Good day! Is it too late to wish you all a “Happy New Year”?
Here we are in January 2017. The backyard so far for this year has been average, but let me tell you about how it ended in 2016. I guess the title gives it away though. Yes, we had a visiting Eastern Screech Owl to our little piece of land in Toronto. But let me rewind a bit…
39 months prior to his visit, I had bought a hand made Wood Duck box which could also be shelter to Great Crested Flycatchers, American Kestrels and Eastern Screech Owls. I wasted no time getting it set up down back where I thought would be a great spot. 3 years passed and nothing other than the occasional Squirrel taking refuge from a storm.
One day a juvi European Starling a couple hours in it. Some how he found the box, went in, and just sat there watching the big new world around him. It was comical to witness. I guess he felt safe in it? But then he left, joining all the other young Starlings with their parents and that was it.
September 2016 I decided to move the box. I picked one of the few trees actually on our lot to use. Unfortunately it would have the box face north/west which is supposed to be the worst direction to face a box due to winds and storms. But that’s where I could put it. I thought about all the Owls I’ve seen out there in the wild, not every cavity faces that recommended south/east direction. So why not take the chance?
The box went unnoticed until December 19th when I happened to be looking out our kitchen window while I was getting ready for work. I saw a grayish lump at the entry hole. First glance I thought a Squirrel must have found it. But my brain said “open the shutters and get the bins”. I did just that and to my joy and surprise it was an Owl!
I can’t share my exact words of excitement on this blog. It was a colorful spree, repeated over and over again, in a positively excited manner. I also made a quick call to my wife, informing her of our visitor, so she got the news first hand before discovering it on social media.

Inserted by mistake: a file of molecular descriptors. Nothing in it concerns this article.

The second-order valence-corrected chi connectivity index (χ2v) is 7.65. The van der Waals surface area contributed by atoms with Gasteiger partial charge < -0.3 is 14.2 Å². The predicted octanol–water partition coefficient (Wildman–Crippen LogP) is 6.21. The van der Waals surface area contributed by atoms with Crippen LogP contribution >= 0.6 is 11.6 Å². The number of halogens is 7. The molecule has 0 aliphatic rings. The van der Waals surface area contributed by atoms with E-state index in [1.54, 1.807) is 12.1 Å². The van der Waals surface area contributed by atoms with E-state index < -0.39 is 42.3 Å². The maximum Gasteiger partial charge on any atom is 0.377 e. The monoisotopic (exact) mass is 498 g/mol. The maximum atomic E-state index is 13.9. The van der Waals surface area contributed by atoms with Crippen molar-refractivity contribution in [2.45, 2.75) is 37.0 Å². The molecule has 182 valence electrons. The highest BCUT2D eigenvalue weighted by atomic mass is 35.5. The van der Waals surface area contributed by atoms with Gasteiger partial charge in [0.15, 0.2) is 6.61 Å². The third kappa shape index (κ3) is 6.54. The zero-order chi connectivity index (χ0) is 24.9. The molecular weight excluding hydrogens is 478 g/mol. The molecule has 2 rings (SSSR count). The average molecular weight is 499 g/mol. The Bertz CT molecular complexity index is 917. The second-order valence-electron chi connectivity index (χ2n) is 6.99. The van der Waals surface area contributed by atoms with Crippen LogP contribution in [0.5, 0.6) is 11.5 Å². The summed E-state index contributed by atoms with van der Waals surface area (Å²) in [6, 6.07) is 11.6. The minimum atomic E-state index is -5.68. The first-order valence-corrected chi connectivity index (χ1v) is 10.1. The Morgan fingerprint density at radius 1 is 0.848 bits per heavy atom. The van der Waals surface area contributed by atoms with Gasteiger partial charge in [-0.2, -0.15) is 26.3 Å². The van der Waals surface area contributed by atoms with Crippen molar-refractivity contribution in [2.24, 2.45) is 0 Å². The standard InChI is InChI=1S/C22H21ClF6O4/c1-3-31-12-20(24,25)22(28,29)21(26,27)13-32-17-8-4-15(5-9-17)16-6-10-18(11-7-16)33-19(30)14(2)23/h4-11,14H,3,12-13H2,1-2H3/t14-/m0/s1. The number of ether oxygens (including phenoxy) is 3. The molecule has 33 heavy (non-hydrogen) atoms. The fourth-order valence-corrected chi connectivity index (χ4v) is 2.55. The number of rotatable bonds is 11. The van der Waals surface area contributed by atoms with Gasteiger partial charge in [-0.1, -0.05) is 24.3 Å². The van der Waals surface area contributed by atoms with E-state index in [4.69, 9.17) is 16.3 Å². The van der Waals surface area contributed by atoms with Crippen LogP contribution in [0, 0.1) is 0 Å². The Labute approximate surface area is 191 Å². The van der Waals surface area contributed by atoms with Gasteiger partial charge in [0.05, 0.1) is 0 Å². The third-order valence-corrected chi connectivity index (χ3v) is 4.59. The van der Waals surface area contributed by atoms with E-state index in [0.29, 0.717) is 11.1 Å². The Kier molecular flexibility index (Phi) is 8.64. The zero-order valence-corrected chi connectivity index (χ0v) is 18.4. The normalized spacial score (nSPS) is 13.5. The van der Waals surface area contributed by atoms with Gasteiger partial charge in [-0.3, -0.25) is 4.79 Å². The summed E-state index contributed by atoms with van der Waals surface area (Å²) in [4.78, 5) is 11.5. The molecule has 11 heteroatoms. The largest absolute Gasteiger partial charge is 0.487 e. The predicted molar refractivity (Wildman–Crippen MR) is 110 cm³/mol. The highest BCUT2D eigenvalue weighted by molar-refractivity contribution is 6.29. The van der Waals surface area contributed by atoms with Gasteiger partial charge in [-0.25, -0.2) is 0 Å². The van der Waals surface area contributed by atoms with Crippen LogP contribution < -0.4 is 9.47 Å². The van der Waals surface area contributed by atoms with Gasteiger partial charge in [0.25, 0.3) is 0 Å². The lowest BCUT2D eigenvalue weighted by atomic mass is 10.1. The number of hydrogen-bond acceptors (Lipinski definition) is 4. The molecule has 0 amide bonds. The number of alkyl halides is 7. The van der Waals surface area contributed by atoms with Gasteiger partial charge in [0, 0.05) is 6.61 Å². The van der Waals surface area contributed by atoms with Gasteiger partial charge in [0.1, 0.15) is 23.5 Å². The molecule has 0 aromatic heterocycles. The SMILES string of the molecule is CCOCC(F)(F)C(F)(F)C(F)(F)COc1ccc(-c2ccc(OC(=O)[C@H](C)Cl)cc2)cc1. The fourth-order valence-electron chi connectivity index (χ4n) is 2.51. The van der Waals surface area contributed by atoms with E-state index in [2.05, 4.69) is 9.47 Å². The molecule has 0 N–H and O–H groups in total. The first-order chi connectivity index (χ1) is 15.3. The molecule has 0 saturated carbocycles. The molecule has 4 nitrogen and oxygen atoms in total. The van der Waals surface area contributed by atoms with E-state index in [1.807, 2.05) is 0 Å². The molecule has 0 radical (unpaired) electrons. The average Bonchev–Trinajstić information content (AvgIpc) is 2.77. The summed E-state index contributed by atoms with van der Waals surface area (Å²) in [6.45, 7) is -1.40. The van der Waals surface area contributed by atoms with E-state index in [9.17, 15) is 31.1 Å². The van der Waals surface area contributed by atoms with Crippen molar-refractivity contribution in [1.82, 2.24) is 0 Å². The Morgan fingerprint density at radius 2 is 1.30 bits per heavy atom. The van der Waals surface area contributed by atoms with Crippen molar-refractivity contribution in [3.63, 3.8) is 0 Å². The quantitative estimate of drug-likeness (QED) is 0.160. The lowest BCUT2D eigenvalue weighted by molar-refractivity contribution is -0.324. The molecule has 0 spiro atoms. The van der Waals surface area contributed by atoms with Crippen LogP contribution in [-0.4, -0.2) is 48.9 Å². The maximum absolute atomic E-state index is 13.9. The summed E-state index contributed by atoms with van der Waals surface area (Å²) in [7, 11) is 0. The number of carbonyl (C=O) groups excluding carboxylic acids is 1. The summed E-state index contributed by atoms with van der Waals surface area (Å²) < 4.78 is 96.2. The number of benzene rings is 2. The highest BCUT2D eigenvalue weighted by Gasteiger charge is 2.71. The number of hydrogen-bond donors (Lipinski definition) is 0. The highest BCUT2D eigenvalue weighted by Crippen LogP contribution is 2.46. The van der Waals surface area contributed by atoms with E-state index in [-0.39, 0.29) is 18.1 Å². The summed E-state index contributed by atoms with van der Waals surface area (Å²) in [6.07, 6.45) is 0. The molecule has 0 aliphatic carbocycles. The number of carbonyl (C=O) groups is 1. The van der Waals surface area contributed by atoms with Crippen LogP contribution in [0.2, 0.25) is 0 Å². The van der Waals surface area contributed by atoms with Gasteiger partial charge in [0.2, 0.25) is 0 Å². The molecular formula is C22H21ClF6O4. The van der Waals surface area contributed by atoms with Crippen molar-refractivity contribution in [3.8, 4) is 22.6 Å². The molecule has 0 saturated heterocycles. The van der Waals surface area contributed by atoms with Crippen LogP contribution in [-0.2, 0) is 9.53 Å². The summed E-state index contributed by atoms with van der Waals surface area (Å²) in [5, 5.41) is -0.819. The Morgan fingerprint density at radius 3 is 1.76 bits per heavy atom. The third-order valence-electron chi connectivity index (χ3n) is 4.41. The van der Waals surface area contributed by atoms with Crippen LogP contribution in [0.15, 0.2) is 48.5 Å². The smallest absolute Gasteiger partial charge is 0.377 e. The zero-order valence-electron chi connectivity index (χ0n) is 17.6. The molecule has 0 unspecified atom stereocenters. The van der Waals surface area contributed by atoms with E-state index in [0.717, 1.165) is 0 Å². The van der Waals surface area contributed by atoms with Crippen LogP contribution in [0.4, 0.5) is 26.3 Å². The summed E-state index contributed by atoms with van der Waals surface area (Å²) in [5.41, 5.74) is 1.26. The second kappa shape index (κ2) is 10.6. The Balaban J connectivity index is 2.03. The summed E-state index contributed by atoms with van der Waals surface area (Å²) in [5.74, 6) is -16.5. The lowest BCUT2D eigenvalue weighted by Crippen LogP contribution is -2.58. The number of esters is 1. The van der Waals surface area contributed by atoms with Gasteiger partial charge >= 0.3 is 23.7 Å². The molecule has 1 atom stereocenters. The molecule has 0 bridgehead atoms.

For the photo, I made my way out the front of the house, slinking up the side, and then hopping up on our back deck. I was well away from the box and did not want to disturb the Owl. Unfortunately others took notice to our new visitor, who did not like him nearly as much, and gave him some serious hell. A couple Squirrels just went crazy on him. They were running up the tree, which made the Owl retreat into the box. Then they would shove their head in the box, then quickly back out. Why the fuss? What’s a Screech Owl going to do to a Squirrel?
Then I had to go to work. I wished the Owl luck in my absence and hoped the Squirrels would back off.
The next morning I was at Rona (similar to a Home Depot or Lowes store for any non-Canadian readers). I bought stove piping to wrap around the tree, hoping to help deter the Squirrels. I figured 16″ worth would be good to keep the Squirrels from running up the tree. And that worked.
We watched the house over the next few days and saw nothing. We had high hopes but as the days passed, they did fade.
Then I noticed a gray Squirrel in the box. *sigh* The Squirrel was using the next tree over, climbing high up in it, going to over hanging branches, then taking a big leap to this tree, and then coming down into the box. Gotta give it kudos for some clever thinking on how to get into that box.